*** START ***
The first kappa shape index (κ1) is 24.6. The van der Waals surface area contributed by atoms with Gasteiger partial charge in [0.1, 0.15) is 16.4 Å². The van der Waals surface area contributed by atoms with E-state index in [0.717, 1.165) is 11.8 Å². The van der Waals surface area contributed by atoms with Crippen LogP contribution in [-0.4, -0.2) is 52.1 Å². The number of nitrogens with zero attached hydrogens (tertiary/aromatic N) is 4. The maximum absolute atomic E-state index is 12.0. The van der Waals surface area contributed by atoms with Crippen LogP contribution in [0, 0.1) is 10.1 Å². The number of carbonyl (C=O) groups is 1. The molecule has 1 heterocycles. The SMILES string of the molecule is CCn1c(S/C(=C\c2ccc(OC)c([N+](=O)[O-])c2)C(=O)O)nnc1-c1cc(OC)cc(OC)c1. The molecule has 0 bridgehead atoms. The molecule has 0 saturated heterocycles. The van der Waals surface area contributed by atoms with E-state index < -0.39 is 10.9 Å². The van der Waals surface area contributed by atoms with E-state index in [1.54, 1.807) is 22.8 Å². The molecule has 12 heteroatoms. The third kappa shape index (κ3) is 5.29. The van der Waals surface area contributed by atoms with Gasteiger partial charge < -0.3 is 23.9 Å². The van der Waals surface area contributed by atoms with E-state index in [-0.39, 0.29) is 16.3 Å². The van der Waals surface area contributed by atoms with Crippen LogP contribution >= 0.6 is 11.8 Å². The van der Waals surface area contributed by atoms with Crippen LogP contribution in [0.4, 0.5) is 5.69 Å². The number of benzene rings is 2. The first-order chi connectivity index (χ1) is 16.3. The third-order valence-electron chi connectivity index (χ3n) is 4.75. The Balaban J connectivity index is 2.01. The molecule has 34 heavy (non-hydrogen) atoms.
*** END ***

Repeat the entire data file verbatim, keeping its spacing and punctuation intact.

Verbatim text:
The first kappa shape index (κ1) is 24.6. The van der Waals surface area contributed by atoms with Gasteiger partial charge in [0.1, 0.15) is 16.4 Å². The van der Waals surface area contributed by atoms with E-state index in [0.717, 1.165) is 11.8 Å². The van der Waals surface area contributed by atoms with Crippen LogP contribution in [-0.4, -0.2) is 52.1 Å². The number of nitrogens with zero attached hydrogens (tertiary/aromatic N) is 4. The maximum absolute atomic E-state index is 12.0. The van der Waals surface area contributed by atoms with Crippen LogP contribution in [0, 0.1) is 10.1 Å². The number of carbonyl (C=O) groups is 1. The molecule has 1 heterocycles. The SMILES string of the molecule is CCn1c(S/C(=C\c2ccc(OC)c([N+](=O)[O-])c2)C(=O)O)nnc1-c1cc(OC)cc(OC)c1. The molecule has 0 bridgehead atoms. The molecule has 0 saturated heterocycles. The van der Waals surface area contributed by atoms with E-state index < -0.39 is 10.9 Å². The van der Waals surface area contributed by atoms with E-state index in [1.54, 1.807) is 22.8 Å². The molecule has 12 heteroatoms. The third kappa shape index (κ3) is 5.29. The van der Waals surface area contributed by atoms with Gasteiger partial charge < -0.3 is 23.9 Å². The van der Waals surface area contributed by atoms with E-state index in [-0.39, 0.29) is 16.3 Å². The van der Waals surface area contributed by atoms with Crippen LogP contribution >= 0.6 is 11.8 Å². The van der Waals surface area contributed by atoms with Crippen LogP contribution in [0.4, 0.5) is 5.69 Å². The number of benzene rings is 2. The first-order chi connectivity index (χ1) is 16.3. The third-order valence-electron chi connectivity index (χ3n) is 4.75. The Balaban J connectivity index is 2.01. The molecule has 34 heavy (non-hydrogen) atoms.